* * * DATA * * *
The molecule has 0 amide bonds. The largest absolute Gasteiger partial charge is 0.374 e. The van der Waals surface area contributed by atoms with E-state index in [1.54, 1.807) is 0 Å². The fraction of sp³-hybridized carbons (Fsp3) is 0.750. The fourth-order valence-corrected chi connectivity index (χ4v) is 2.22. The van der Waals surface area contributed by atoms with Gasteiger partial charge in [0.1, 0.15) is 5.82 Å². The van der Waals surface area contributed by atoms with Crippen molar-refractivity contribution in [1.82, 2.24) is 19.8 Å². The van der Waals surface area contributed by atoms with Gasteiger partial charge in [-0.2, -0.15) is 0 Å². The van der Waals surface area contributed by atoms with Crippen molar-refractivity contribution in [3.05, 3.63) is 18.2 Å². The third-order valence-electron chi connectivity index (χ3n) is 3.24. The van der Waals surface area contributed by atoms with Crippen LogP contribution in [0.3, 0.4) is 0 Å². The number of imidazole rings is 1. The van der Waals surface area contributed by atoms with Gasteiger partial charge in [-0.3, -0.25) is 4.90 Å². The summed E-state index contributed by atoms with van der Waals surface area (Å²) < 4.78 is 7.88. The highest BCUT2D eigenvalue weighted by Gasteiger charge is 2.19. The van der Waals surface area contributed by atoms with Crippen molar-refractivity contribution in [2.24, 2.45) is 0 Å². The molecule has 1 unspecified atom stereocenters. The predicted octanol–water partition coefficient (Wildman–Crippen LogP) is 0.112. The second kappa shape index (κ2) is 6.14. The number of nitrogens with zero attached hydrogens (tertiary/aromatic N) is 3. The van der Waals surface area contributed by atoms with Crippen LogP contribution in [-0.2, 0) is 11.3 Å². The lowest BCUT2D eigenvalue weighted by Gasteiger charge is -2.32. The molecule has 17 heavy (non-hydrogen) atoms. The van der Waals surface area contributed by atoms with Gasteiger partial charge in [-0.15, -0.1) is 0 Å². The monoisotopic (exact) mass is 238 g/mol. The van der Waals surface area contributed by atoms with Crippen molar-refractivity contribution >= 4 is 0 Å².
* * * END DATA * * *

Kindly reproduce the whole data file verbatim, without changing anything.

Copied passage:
The molecule has 0 amide bonds. The largest absolute Gasteiger partial charge is 0.374 e. The van der Waals surface area contributed by atoms with E-state index in [1.54, 1.807) is 0 Å². The fraction of sp³-hybridized carbons (Fsp3) is 0.750. The fourth-order valence-corrected chi connectivity index (χ4v) is 2.22. The van der Waals surface area contributed by atoms with Gasteiger partial charge in [0.1, 0.15) is 5.82 Å². The van der Waals surface area contributed by atoms with Crippen molar-refractivity contribution in [1.82, 2.24) is 19.8 Å². The van der Waals surface area contributed by atoms with Gasteiger partial charge in [-0.2, -0.15) is 0 Å². The van der Waals surface area contributed by atoms with Crippen molar-refractivity contribution in [3.05, 3.63) is 18.2 Å². The third-order valence-electron chi connectivity index (χ3n) is 3.24. The van der Waals surface area contributed by atoms with Crippen LogP contribution in [0.3, 0.4) is 0 Å². The number of imidazole rings is 1. The van der Waals surface area contributed by atoms with Gasteiger partial charge in [-0.3, -0.25) is 4.90 Å². The summed E-state index contributed by atoms with van der Waals surface area (Å²) < 4.78 is 7.88. The highest BCUT2D eigenvalue weighted by Gasteiger charge is 2.19. The van der Waals surface area contributed by atoms with Crippen molar-refractivity contribution in [2.24, 2.45) is 0 Å². The molecule has 1 unspecified atom stereocenters. The predicted octanol–water partition coefficient (Wildman–Crippen LogP) is 0.112. The second kappa shape index (κ2) is 6.14. The number of nitrogens with zero attached hydrogens (tertiary/aromatic N) is 3. The van der Waals surface area contributed by atoms with Crippen LogP contribution in [-0.2, 0) is 11.3 Å². The lowest BCUT2D eigenvalue weighted by Gasteiger charge is -2.32. The molecule has 17 heavy (non-hydrogen) atoms. The van der Waals surface area contributed by atoms with Gasteiger partial charge in [-0.15, -0.1) is 0 Å². The monoisotopic (exact) mass is 238 g/mol. The van der Waals surface area contributed by atoms with Crippen molar-refractivity contribution >= 4 is 0 Å².